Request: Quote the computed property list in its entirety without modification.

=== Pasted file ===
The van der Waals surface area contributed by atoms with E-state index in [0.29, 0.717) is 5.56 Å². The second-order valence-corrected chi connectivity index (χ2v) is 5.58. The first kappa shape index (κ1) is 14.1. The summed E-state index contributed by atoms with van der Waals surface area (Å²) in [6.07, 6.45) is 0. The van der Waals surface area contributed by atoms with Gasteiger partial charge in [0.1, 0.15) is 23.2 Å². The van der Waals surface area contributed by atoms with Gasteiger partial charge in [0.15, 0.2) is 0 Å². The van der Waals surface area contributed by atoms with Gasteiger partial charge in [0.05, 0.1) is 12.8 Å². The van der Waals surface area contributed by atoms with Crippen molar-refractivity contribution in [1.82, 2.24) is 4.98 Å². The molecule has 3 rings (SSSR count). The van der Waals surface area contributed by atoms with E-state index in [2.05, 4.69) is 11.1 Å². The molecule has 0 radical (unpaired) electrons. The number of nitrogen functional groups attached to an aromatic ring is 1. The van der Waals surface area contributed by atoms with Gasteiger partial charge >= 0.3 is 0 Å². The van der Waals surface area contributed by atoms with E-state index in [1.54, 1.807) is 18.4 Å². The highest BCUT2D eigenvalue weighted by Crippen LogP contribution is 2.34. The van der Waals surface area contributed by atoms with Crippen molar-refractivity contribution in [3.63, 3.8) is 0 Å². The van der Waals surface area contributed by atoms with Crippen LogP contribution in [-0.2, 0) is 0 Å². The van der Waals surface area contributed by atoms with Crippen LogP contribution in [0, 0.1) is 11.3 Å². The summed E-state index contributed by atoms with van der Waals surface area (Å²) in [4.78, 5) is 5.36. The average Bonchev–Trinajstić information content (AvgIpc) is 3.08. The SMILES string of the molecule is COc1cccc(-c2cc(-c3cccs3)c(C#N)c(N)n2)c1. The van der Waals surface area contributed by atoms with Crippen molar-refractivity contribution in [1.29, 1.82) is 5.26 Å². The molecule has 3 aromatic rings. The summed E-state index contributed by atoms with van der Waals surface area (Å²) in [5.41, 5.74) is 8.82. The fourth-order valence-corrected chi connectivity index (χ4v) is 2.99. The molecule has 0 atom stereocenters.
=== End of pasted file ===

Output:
The van der Waals surface area contributed by atoms with E-state index in [0.29, 0.717) is 5.56 Å². The second-order valence-corrected chi connectivity index (χ2v) is 5.58. The first kappa shape index (κ1) is 14.1. The summed E-state index contributed by atoms with van der Waals surface area (Å²) in [6.07, 6.45) is 0. The van der Waals surface area contributed by atoms with Gasteiger partial charge in [0.1, 0.15) is 23.2 Å². The van der Waals surface area contributed by atoms with Gasteiger partial charge in [0.15, 0.2) is 0 Å². The van der Waals surface area contributed by atoms with Gasteiger partial charge in [0.05, 0.1) is 12.8 Å². The van der Waals surface area contributed by atoms with Crippen molar-refractivity contribution in [1.82, 2.24) is 4.98 Å². The molecule has 3 rings (SSSR count). The van der Waals surface area contributed by atoms with E-state index in [2.05, 4.69) is 11.1 Å². The molecule has 0 radical (unpaired) electrons. The number of nitrogen functional groups attached to an aromatic ring is 1. The van der Waals surface area contributed by atoms with Gasteiger partial charge >= 0.3 is 0 Å². The van der Waals surface area contributed by atoms with E-state index in [1.54, 1.807) is 18.4 Å². The highest BCUT2D eigenvalue weighted by Crippen LogP contribution is 2.34. The van der Waals surface area contributed by atoms with Crippen molar-refractivity contribution in [3.63, 3.8) is 0 Å². The van der Waals surface area contributed by atoms with Crippen LogP contribution in [-0.2, 0) is 0 Å². The van der Waals surface area contributed by atoms with Crippen LogP contribution in [0, 0.1) is 11.3 Å². The summed E-state index contributed by atoms with van der Waals surface area (Å²) in [4.78, 5) is 5.36. The average Bonchev–Trinajstić information content (AvgIpc) is 3.08. The SMILES string of the molecule is COc1cccc(-c2cc(-c3cccs3)c(C#N)c(N)n2)c1. The van der Waals surface area contributed by atoms with Crippen molar-refractivity contribution in [1.29, 1.82) is 5.26 Å². The molecule has 3 aromatic rings. The summed E-state index contributed by atoms with van der Waals surface area (Å²) in [5.41, 5.74) is 8.82. The fourth-order valence-corrected chi connectivity index (χ4v) is 2.99. The molecule has 0 atom stereocenters.